Over the past several weeks I have had a few folks ask me…
How do you watch so many films over such a short period of time?
My answer, easily, is WITH OUR EYES. But that got me thinking, perhaps we need a guide to help those veteran Film Club members PLUS those experiencing Lost Weekend for the first time navigate successfully and ultimately become one of those fabled members that make it through all 18 screenings! I have developed this trusty guide to assist in making this upcoming weekend one you will talk about for a very long time.
Xavier Dolan’s Tom at the Farm originally debuted in 2013 but has now officially been released in U.S. in 2015 most likely due to the recent success of his current film, Mommy. In Tom at the Farm, Dolan both stars and directs, and also co-wrote the script for the film with Michel Marc Bouchard, which was based on Bouchard’s stage play.
Before I begin, I feel like I have to say it. The Beatles are ‘not’ the best band of all time. Not saying who is, but for me the Beatles might actually be overrated. Now, my mini-bio says I’m a self proclaimed anglophile so I should automatically love the Beatles, right? Not necessarily, but A Hard Day’s Night is definitely my favorite Beatles without question.
A Hard Day’s Night was filmed and released in following the Beatles’ burst and exploding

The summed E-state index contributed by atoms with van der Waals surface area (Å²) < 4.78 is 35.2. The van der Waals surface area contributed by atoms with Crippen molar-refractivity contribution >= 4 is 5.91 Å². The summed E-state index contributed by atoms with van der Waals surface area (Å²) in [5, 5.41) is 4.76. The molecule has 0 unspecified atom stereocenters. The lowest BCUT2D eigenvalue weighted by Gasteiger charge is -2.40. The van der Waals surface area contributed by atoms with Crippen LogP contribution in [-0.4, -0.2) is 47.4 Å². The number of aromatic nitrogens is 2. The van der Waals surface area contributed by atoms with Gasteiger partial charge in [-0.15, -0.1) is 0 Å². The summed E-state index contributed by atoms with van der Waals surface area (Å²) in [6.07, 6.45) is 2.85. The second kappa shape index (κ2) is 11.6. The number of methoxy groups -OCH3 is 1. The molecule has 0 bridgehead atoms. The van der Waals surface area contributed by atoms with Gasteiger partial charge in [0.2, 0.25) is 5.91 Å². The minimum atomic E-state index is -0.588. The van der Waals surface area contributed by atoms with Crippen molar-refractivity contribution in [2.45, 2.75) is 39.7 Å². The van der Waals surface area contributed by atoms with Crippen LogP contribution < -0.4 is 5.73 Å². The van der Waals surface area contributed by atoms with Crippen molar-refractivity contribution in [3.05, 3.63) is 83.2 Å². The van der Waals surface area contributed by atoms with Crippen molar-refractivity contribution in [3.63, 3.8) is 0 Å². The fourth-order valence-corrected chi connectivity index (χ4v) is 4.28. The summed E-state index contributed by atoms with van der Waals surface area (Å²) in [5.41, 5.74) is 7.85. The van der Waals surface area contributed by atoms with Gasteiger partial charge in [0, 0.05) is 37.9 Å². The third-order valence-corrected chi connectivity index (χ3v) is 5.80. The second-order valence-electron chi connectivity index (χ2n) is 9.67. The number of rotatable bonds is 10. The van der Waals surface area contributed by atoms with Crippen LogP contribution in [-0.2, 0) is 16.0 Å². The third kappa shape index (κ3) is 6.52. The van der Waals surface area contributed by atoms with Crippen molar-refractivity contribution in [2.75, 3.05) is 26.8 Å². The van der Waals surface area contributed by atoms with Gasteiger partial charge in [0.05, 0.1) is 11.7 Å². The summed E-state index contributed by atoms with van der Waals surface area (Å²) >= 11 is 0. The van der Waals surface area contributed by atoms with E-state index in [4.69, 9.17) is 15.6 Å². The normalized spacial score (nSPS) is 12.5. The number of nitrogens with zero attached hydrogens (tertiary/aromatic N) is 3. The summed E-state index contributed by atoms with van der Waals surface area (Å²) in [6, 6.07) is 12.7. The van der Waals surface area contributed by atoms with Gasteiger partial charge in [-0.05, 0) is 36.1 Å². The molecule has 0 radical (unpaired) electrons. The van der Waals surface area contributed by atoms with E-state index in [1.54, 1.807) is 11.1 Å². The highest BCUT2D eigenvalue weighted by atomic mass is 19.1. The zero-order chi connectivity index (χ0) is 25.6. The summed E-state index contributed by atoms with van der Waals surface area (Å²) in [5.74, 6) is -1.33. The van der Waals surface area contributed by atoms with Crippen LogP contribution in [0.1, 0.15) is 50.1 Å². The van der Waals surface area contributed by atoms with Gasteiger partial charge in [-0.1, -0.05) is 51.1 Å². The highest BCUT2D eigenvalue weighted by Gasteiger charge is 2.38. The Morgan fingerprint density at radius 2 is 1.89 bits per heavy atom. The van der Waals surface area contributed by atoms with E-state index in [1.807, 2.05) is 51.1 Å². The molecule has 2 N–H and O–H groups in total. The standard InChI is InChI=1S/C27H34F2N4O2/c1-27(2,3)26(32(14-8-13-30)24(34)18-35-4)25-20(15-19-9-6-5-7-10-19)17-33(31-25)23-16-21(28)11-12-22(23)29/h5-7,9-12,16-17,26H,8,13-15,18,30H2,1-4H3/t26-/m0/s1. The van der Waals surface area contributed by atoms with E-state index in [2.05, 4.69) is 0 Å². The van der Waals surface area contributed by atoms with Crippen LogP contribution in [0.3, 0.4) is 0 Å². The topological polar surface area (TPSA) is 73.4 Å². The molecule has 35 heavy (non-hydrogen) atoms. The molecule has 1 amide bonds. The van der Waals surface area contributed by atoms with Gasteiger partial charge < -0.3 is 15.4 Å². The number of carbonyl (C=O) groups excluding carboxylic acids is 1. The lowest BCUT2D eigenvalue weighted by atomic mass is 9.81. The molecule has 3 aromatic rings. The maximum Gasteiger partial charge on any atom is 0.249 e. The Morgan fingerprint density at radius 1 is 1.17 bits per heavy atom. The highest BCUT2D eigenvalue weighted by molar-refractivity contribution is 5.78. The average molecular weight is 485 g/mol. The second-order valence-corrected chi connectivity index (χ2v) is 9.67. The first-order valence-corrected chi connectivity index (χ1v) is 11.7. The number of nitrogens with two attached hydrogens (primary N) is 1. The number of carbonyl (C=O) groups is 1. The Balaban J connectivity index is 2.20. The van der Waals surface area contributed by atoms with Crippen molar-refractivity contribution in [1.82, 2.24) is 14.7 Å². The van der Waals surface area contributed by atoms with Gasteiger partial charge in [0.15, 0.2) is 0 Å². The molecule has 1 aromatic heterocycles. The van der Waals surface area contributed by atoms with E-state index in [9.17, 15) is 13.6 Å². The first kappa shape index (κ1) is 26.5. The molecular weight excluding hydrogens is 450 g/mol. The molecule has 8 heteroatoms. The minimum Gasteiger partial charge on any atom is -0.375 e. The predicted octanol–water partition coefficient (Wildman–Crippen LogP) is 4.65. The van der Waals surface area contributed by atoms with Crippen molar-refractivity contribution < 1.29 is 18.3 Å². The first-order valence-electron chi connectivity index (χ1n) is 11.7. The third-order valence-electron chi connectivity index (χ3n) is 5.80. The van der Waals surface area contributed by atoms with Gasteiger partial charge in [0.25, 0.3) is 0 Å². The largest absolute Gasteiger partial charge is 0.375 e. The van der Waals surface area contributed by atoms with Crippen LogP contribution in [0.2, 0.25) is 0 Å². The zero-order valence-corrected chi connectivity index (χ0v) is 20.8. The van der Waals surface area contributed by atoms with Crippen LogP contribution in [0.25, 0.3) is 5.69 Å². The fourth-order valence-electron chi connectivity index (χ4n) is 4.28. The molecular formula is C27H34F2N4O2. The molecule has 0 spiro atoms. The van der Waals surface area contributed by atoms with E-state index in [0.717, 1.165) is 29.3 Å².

popularity in America which started on February 7, 1964 when they boarded a plane in London’s Heathrow Airport and stepped off said plane at New York’s John F. Kennedy Airport. Filmed nearly chronologically in March and April of the same year, the film was released on July 6, 1964 along with a new album of the same name with songs played during the film. There’s plenty of documentaries on the nitty gritty about the film itself with all the usual tidbits I’ve pointed out about other films in the past. This time though I wanted to pass on some observations.
The first related to my opening statement about A Hard Day’s Night having my favorite Beatles. At this point in their careers, the Beatles were all in their early to mid-20’s. This is before Sargent Pepper, before Yoko (apologies for setting off the alarm), before their introduction to Bob Dylan, before the blending of international sounds into the sound and repertoire of the band, and far before Phil Spector’s ‘wall-of-sound’. They’re 4 guys in their 20’s full of energy, wit, and happiness at just being where they are. Being washed along with the fun because it means they get to do more.
Think of some of your favorite bands, and you’ll likely notice how many of them follow that same theme. First album is incredible, so energetic and they’re so happy for others to like what they’re doing. By the fourth album though, it may be 10 years on and what used to be 20 something band members have spouses, kids, and a lot more to juggle. They spend much more time on introspection and being a parent. Songs with spark and energy about falling in love and being happy slide into melodramatic songs about legacy and generational values. Hard Day’s Night has none of that later moroseness. It’s all about being in a “train and a room, and a car and a room, and a room and a room.” as Paul’s Grandfather says in the film. The plot is centered around that immediacy of fame that the band was encountering.